Indiana Pizza Shop Cites RFRA To Refuse Catering Gay Weddings

Pizza

By the time I had time to start working on a post on the so-called Religious Freedom Restoration Act in Indiana earlier this week the national outraged had already reached such a level that there was no longer any point in the original post. The negatives have all be adequately spelled out at many sources. The best defense for conservatives on this was the claim that the law was not intended to promote discrimination and would not do so. We quickly have a case proving them wrong:

A small-town pizza shop is saying they agree with Governor Pence and the signing of the controversial Religious Freedom Restoration Act.

The O’Connor family, who owns Memories Pizza, says they have a right to believe in their religion and protect those ideals.

“If a gay couple came in and wanted us to provide pizzas for their wedding, we would have to say no,” says Crystal O’Connor of Memories Pizza.

She and her family are standing firm in their beliefs.

The O’Connors have owned Memories Pizza in Walkerton for 9 years.

It’s a small-town business, with small-town ideals.

“We are a Christian establishment,” says O’Connor.

The O’Connor family prides themselves in owning a business that reflects their religious beliefs.

“We’re not discriminating against anyone, that’s just our belief and anyone has the right to believe in anything,” says O’Connor.

So, when Governor Pence signed the Religious Freedom Restoration Act into law, the family was not disappointed.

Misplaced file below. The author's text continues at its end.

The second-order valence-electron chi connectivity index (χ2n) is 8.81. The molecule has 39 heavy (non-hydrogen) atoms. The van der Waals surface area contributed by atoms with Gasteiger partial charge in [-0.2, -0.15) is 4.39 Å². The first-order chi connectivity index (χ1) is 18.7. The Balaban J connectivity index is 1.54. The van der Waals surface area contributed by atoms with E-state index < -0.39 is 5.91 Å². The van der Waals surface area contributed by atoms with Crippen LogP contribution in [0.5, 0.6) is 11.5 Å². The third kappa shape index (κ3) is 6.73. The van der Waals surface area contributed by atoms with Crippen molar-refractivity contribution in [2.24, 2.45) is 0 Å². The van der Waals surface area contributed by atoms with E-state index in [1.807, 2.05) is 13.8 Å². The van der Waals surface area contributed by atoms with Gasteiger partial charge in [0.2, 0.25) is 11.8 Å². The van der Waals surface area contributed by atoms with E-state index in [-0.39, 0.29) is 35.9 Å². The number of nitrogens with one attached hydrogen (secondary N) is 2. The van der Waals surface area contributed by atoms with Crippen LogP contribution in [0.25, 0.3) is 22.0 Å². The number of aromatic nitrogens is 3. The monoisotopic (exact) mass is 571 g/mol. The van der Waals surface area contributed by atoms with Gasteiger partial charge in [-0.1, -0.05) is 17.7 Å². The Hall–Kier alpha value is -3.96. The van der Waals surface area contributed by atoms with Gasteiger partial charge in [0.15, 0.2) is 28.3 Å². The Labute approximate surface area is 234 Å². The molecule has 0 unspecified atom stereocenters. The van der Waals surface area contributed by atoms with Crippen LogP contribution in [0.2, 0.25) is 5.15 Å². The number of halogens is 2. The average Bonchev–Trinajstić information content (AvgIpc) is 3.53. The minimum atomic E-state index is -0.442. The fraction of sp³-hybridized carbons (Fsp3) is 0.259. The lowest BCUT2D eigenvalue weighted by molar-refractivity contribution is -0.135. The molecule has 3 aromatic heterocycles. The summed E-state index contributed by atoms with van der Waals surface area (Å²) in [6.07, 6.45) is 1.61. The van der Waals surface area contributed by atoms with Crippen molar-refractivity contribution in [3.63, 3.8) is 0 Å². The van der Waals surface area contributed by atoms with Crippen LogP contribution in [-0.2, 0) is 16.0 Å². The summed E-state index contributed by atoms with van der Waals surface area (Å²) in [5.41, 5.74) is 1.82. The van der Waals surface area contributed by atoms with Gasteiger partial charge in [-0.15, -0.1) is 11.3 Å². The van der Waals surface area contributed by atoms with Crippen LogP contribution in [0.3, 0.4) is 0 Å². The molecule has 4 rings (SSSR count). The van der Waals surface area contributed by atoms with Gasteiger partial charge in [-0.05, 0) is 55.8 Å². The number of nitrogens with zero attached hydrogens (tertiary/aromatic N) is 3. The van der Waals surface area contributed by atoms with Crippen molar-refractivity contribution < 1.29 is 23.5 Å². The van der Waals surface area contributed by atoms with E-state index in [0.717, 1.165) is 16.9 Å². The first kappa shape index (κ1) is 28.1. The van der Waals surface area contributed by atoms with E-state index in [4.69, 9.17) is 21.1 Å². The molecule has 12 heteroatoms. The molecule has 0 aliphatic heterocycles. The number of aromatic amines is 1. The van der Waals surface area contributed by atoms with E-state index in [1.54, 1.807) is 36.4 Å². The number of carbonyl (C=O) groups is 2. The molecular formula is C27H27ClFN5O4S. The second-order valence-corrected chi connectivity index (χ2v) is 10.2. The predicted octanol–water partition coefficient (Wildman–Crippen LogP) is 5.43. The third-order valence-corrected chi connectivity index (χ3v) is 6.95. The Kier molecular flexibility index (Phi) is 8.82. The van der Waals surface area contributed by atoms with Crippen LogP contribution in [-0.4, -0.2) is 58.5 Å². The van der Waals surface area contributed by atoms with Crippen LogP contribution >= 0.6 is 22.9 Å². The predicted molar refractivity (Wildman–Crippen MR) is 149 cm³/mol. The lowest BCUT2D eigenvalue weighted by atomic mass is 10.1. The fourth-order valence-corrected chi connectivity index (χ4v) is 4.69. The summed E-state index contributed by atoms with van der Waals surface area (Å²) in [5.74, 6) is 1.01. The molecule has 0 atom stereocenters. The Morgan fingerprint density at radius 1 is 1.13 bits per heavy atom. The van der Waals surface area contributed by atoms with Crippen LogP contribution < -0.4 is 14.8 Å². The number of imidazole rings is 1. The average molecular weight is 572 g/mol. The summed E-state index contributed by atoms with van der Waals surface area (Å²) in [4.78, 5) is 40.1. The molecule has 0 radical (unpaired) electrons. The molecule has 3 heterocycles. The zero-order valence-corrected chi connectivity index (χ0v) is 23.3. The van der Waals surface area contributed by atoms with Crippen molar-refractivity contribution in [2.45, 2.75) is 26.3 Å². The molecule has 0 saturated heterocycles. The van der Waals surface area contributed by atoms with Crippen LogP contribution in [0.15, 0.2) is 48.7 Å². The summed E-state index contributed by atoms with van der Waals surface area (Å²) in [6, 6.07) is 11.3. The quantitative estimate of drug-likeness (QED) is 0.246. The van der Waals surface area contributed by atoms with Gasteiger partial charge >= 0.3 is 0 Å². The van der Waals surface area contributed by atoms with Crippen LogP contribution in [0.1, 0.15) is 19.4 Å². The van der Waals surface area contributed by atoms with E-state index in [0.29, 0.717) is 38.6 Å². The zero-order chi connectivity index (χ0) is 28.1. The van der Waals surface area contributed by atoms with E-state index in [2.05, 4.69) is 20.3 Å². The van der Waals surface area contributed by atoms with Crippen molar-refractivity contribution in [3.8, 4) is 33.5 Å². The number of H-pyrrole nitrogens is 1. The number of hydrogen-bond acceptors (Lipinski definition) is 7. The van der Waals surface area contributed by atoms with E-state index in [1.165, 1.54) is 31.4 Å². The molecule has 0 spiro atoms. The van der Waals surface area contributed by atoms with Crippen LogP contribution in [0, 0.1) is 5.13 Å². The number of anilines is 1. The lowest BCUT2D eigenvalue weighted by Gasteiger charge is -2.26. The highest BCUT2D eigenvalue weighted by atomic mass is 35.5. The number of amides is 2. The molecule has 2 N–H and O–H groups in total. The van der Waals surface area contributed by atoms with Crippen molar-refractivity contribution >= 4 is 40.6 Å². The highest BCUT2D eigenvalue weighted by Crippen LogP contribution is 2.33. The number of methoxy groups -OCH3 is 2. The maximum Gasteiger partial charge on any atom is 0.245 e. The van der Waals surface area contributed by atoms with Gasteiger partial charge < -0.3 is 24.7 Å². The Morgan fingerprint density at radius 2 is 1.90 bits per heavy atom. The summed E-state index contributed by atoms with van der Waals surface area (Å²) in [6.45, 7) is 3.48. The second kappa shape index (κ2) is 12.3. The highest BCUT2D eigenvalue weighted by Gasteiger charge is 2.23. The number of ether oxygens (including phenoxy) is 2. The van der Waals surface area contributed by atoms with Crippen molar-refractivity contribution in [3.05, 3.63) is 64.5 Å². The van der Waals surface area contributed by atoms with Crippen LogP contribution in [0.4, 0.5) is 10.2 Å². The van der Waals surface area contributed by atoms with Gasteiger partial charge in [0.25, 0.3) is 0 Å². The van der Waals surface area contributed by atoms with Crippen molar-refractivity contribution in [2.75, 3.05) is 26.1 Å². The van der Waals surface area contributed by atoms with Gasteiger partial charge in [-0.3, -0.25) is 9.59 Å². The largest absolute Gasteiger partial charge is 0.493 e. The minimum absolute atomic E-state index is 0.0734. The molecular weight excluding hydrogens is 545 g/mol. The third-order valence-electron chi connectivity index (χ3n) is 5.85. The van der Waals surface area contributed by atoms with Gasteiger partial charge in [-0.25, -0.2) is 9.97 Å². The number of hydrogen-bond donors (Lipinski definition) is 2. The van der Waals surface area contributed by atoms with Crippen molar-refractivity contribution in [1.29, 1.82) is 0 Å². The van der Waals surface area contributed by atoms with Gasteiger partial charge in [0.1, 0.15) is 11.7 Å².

“We definitely agree with the bill,” says O’Connor.

I certainly have not read everything posted by supporters of the law, but I can’t help but wonder if there are any such examples of people actually being denied religious liberties who would be helped by this law. I mean true religious liberties. Quite often when people on the right speak of freedom of religion they are really advocating the freedom to impose their religious views on others.

And why must a pizza shop be “a Christian establishment?”

At least the backlash against the law in Indiana has also had some positive impact with Governor Asa Hutchinson backing away from signing a similar law. I believe we are at a tipping point where discrimination against gays is no more acceptable than discrimination based upon race. That doesn’t man it will disappear from our society, but even Republican politicians will find it difficult to openly support such legislation.

Update: TMZ reports that the pizza restaurant has been forced to close temporarily following the negative reaction to the owner’s comments.

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2 Comments

  1. 1
    David Duff says:

    Where in your Constitution does it state that a privately owned business MUST sell to everyone irrespective.  For example, if a man dressed in Nazi regalia walks into a Jewish shop is the owner required BY LAW to do business with him?

    Jest askin’!

  2. 2
    Ron Chusid says:

    I’m not sure if this particular example has ever come up legally–the closest I can think of off hand is the ACLU defending the rights of Nazi’s to march in the past.

    Of course what is seen as a basic civil liberties matter (rights of Nazis to march despite disagreement with them) can vary based upon a country’s history. Therefore it is understandable that this is seen different in Germany. Similarly matters such as systematic discrimination against a group is seen different in the United States due to hour history of Jim Crow laws. I really couldn’t care less from a legal perspective if an individual pizza shop refuses to serve gays. Public opinion, as opposed to the law, appears to have taken care of this. The problem comes when an area systematically refuses service to a particular group, and the message laws such as this present.

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